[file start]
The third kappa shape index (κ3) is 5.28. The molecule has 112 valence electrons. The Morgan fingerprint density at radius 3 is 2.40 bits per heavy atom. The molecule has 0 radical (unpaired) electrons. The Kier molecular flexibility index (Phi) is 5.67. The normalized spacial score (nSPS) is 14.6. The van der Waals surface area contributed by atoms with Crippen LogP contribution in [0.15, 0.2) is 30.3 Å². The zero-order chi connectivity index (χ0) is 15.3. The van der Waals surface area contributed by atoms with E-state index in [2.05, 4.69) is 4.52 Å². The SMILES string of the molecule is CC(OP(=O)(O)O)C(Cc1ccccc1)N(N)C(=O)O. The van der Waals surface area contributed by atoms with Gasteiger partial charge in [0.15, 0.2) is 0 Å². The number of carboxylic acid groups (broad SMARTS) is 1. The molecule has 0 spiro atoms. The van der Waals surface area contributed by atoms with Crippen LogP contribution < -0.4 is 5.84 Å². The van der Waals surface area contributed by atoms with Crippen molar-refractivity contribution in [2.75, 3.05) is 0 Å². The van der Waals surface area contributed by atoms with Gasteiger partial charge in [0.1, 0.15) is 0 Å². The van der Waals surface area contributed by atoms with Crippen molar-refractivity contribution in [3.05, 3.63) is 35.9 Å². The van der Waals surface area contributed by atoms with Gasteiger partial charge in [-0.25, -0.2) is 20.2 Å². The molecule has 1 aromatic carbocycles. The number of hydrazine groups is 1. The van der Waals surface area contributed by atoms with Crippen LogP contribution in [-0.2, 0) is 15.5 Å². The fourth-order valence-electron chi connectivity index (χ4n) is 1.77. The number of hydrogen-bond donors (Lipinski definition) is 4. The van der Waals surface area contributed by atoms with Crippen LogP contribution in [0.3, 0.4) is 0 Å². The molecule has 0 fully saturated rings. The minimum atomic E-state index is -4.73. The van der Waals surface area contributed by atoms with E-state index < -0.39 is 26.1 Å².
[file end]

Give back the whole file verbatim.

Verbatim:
The third kappa shape index (κ3) is 5.28. The molecule has 112 valence electrons. The Morgan fingerprint density at radius 3 is 2.40 bits per heavy atom. The molecule has 0 radical (unpaired) electrons. The Kier molecular flexibility index (Phi) is 5.67. The normalized spacial score (nSPS) is 14.6. The van der Waals surface area contributed by atoms with Crippen LogP contribution in [0.15, 0.2) is 30.3 Å². The zero-order chi connectivity index (χ0) is 15.3. The van der Waals surface area contributed by atoms with E-state index in [2.05, 4.69) is 4.52 Å². The SMILES string of the molecule is CC(OP(=O)(O)O)C(Cc1ccccc1)N(N)C(=O)O. The van der Waals surface area contributed by atoms with Gasteiger partial charge in [0.15, 0.2) is 0 Å². The number of carboxylic acid groups (broad SMARTS) is 1. The molecule has 0 spiro atoms. The van der Waals surface area contributed by atoms with Crippen LogP contribution < -0.4 is 5.84 Å². The van der Waals surface area contributed by atoms with Crippen molar-refractivity contribution in [2.75, 3.05) is 0 Å². The van der Waals surface area contributed by atoms with Gasteiger partial charge in [0.1, 0.15) is 0 Å². The van der Waals surface area contributed by atoms with Crippen molar-refractivity contribution in [3.05, 3.63) is 35.9 Å². The van der Waals surface area contributed by atoms with Gasteiger partial charge in [-0.25, -0.2) is 20.2 Å². The molecule has 1 aromatic carbocycles. The number of hydrazine groups is 1. The van der Waals surface area contributed by atoms with Crippen LogP contribution in [-0.2, 0) is 15.5 Å². The fourth-order valence-electron chi connectivity index (χ4n) is 1.77. The number of hydrogen-bond donors (Lipinski definition) is 4. The van der Waals surface area contributed by atoms with Crippen LogP contribution in [0.3, 0.4) is 0 Å². The molecule has 0 fully saturated rings. The minimum atomic E-state index is -4.73. The van der Waals surface area contributed by atoms with E-state index < -0.39 is 26.1 Å².